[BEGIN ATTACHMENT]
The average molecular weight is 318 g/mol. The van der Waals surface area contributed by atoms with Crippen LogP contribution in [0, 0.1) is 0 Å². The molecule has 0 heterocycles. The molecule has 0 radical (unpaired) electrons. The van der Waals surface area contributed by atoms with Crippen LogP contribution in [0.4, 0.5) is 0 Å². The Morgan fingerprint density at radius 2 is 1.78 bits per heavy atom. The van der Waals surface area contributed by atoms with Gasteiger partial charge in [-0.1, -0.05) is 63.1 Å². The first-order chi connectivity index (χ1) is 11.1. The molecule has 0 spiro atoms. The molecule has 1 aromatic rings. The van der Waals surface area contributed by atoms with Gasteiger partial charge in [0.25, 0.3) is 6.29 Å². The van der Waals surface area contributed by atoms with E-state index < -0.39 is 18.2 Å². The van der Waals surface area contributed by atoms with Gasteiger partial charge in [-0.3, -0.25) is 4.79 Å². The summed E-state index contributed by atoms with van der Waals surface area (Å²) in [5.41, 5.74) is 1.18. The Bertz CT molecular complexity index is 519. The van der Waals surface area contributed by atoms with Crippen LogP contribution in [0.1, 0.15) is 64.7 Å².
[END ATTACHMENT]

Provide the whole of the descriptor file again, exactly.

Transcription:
The average molecular weight is 318 g/mol. The van der Waals surface area contributed by atoms with Crippen LogP contribution in [0, 0.1) is 0 Å². The molecule has 0 heterocycles. The molecule has 0 radical (unpaired) electrons. The van der Waals surface area contributed by atoms with Crippen LogP contribution in [0.4, 0.5) is 0 Å². The Morgan fingerprint density at radius 2 is 1.78 bits per heavy atom. The van der Waals surface area contributed by atoms with Gasteiger partial charge in [-0.1, -0.05) is 63.1 Å². The first-order chi connectivity index (χ1) is 11.1. The molecule has 0 spiro atoms. The molecule has 1 aromatic rings. The van der Waals surface area contributed by atoms with Gasteiger partial charge in [0.25, 0.3) is 6.29 Å². The van der Waals surface area contributed by atoms with E-state index < -0.39 is 18.2 Å². The van der Waals surface area contributed by atoms with Gasteiger partial charge in [-0.3, -0.25) is 4.79 Å². The summed E-state index contributed by atoms with van der Waals surface area (Å²) in [5.41, 5.74) is 1.18. The Bertz CT molecular complexity index is 519. The van der Waals surface area contributed by atoms with Crippen LogP contribution in [0.1, 0.15) is 64.7 Å².